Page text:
David Cameron has said "we cannot afford to fail" in Afghanistan, warning of serious consequences for Britain and the world if that were to happen.
David Cameron last visited Afghanistan a year ago
He praised the "incredible work" of British troops, but said more needed to be done by Britain's Nato allies.
And he called for "gritty, hard-headed decisions" on how the international community operates in Afghanistan.
The Conservative leader was speaking during a two day trip, a year after his last visit to the country.
He said that Afghanistan under the Taleban had been the "cradle of the terrorism that hit the world on 9/11".
Failing in Afghanistan would have serious consequences for Britain and the rest of the world in terms of terrorism and drugs.
He said: "We do need to say look, the consequences of failure here would be very serious and there are some things that need to change.
"For instance, I think it is now time to look at the idea of having one single individual who could coordinate some of the civilian response in terms of the EU and in terms of the UN, we need better coordination.
"We need to look at how we're working together with our Nato allies and with the Americans, to make sure there's more unity in our command and in our purpose, and we also do need other, Nato countries to do more.
"Britain is definitely bearing its share of the burden, but we need more helicopters, we need more support, and also we need other Nato countries to play their part."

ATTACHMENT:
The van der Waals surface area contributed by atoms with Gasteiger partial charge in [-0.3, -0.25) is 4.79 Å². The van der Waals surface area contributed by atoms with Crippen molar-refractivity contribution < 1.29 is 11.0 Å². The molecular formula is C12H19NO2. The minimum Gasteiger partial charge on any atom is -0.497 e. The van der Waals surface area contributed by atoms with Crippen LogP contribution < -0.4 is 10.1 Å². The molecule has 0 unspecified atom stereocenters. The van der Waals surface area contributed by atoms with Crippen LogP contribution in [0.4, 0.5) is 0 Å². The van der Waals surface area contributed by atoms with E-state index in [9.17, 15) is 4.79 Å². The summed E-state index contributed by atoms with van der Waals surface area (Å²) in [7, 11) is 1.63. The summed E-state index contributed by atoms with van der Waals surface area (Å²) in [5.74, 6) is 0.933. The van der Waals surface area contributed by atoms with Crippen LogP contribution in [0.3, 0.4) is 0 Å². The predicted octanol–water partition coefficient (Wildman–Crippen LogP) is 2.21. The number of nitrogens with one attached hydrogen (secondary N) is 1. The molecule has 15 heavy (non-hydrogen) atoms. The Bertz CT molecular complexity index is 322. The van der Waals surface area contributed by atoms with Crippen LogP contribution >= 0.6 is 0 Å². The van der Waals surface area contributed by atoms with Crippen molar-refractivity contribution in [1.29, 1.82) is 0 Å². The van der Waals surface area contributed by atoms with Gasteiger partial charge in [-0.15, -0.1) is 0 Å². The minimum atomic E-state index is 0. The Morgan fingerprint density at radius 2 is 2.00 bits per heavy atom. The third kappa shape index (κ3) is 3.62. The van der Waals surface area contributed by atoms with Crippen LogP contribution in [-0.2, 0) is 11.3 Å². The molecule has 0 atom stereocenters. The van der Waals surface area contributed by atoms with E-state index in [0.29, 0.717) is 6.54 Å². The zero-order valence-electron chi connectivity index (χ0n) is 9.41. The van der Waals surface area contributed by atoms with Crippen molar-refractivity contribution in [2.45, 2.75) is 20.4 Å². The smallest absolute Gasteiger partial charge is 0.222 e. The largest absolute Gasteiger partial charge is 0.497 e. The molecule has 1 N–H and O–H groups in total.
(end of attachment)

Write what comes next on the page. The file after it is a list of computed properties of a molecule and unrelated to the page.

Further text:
On Wednesday Mr Cameron met the commander of Nato forces in the country, US General Dan McNeill, and the British ambassador Sir Sherard Cowper Coles.
He is also expected to visit British troops fighting the Taleban in southern Afghanistan to show support for their efforts.
He will also be assessing progress of the reconstruction projects which Britain is helping with.
His trip comes a week after Foreign Secretary David Miliband visited Afghanistan and Pakistan.
Mr Cameron's plan to also include Pakistan was dropped because of concerns about security, his aides said.
It also comes a week after Mr Cameron visited Rwanda to announce the Tories' global poverty plan.
He was widely criticised for that trip which coincided with severe flooding in his constituency and other parts of England.
That trip, added to an opinion poll "bounce" for new prime minister Gordon Brown and a row about abandoning support for selection by ability, has led to some criticism of his leadership within his party.
But he dismissed those critics on Tuesday and said Gordon Brown's opinion polls "honeymoon" would not last.